• Add Custom Functionality To Nautilus [Linux]
  • Monitor your hard drives in Ubuntu 8.10 Intrepid
  • How To Enable Graphical Boot with Plymouth on Fedora 10
  • Accessing Yahoo Main in Thunderbird
  • Nice(r) console fonts
  • pmount - Policy Mount for removable storage by regular users

Sabayon - LiteMCE - sneak-peek

Filed under
Linux

wgo.wolf911.us: With sabayon Linux 4.0 rolling on it’s way it’s time to look at some sort of a mini edition. We are gonna spin out a mini-dvd instead of a mini-cd.

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openSUSE Tumbleweed Is Now Powered by Linux Kernel 4.17, KDE Plasma 5.13 Landed

As of today, the openSUSE Tumbleweed rolling operating system is now powered by the latest and most advanced Linux 4.17 kernel series, which landed in the most recent snapshot released earlier. Tumbleweed snapshot 20180615 was released today, June 17, 2018, and it comes only two days after snapshot 20180613, which added the Mesa 18.1.1 graphics stack and KDE Plasma 5.13 desktop environment, along with many components of the latest KDE Applications 18.04.2 software suite. Today's snapshot 20180615 continued upgrading the KDE Applications software suite to version 18.04.2, but it also upgraded the kernel from Linux 4.16.12 to Linux 4.17.1. As such, OpenSuSE Tumbleweed is now officially powered by Linux kernel 4.17, so upgrading your installs as soon as possible would be a good idea. Read more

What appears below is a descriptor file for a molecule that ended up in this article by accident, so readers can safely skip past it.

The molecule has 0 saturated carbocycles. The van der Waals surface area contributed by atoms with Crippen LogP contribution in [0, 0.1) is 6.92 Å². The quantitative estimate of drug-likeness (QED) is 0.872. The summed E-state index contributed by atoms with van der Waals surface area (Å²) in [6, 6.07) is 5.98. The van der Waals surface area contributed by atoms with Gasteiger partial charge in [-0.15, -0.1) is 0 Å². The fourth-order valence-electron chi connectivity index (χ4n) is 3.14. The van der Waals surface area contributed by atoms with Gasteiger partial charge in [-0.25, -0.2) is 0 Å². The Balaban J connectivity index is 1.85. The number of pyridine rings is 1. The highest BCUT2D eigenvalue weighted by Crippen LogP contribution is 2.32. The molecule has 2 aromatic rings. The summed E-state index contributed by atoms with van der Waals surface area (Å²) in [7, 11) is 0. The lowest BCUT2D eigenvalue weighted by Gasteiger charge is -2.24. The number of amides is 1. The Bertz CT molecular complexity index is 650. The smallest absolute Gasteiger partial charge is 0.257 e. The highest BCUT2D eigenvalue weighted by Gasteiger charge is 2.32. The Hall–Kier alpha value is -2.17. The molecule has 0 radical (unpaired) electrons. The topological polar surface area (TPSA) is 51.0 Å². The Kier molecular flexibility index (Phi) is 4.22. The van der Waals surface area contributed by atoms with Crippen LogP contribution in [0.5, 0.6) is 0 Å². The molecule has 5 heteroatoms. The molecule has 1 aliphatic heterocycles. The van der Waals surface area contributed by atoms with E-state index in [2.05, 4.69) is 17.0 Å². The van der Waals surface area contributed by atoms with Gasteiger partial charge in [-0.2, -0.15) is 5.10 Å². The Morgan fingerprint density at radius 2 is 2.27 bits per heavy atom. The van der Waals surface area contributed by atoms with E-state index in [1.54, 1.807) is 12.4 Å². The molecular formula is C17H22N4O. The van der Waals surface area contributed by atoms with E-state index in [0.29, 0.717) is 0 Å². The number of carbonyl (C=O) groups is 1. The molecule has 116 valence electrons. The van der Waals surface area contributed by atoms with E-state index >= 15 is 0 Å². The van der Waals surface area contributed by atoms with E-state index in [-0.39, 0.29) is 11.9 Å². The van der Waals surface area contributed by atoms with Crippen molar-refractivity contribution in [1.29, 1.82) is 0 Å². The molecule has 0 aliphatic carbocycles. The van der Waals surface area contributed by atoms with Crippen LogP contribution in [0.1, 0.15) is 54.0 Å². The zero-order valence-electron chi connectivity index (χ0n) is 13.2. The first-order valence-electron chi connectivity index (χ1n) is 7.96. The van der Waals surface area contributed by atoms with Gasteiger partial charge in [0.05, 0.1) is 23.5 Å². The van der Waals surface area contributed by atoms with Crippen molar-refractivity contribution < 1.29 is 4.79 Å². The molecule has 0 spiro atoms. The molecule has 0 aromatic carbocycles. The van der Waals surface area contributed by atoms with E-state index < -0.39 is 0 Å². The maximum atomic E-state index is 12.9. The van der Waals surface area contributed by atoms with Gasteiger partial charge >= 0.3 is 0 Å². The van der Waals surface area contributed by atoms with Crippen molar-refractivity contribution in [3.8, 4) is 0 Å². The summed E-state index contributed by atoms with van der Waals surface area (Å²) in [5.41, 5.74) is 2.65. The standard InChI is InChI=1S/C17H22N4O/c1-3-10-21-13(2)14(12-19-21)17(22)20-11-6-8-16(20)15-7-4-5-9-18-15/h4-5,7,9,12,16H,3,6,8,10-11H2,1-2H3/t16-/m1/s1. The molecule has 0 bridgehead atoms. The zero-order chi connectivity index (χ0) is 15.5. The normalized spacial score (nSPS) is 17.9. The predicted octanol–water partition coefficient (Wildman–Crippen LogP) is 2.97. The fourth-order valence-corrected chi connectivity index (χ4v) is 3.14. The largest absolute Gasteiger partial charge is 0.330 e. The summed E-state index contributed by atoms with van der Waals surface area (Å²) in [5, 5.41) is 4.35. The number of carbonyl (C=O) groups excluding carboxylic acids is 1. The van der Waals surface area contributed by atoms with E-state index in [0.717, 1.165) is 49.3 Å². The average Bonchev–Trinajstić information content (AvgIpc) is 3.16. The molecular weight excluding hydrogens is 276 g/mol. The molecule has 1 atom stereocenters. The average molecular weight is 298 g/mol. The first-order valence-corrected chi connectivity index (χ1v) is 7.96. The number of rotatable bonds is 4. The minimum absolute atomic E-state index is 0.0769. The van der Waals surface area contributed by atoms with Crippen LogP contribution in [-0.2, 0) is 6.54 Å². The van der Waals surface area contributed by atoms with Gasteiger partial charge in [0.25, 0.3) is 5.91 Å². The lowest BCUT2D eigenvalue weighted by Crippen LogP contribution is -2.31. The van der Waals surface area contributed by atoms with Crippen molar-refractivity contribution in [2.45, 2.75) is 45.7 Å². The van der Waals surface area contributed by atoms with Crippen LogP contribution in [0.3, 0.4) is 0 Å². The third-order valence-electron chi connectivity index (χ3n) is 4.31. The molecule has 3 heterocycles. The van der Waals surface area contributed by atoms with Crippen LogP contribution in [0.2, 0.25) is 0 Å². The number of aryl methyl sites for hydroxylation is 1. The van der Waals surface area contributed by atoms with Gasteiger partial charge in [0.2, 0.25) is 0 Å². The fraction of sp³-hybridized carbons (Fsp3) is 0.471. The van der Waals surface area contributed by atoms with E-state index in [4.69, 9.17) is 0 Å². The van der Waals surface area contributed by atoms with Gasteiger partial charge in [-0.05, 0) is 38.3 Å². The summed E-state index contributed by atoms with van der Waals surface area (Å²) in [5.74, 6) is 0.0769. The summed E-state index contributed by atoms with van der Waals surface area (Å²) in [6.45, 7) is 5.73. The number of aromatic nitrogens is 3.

today's howtos and leftovers

OSS Leftovers

  • Using Open Source Software in a SecDevOps Environment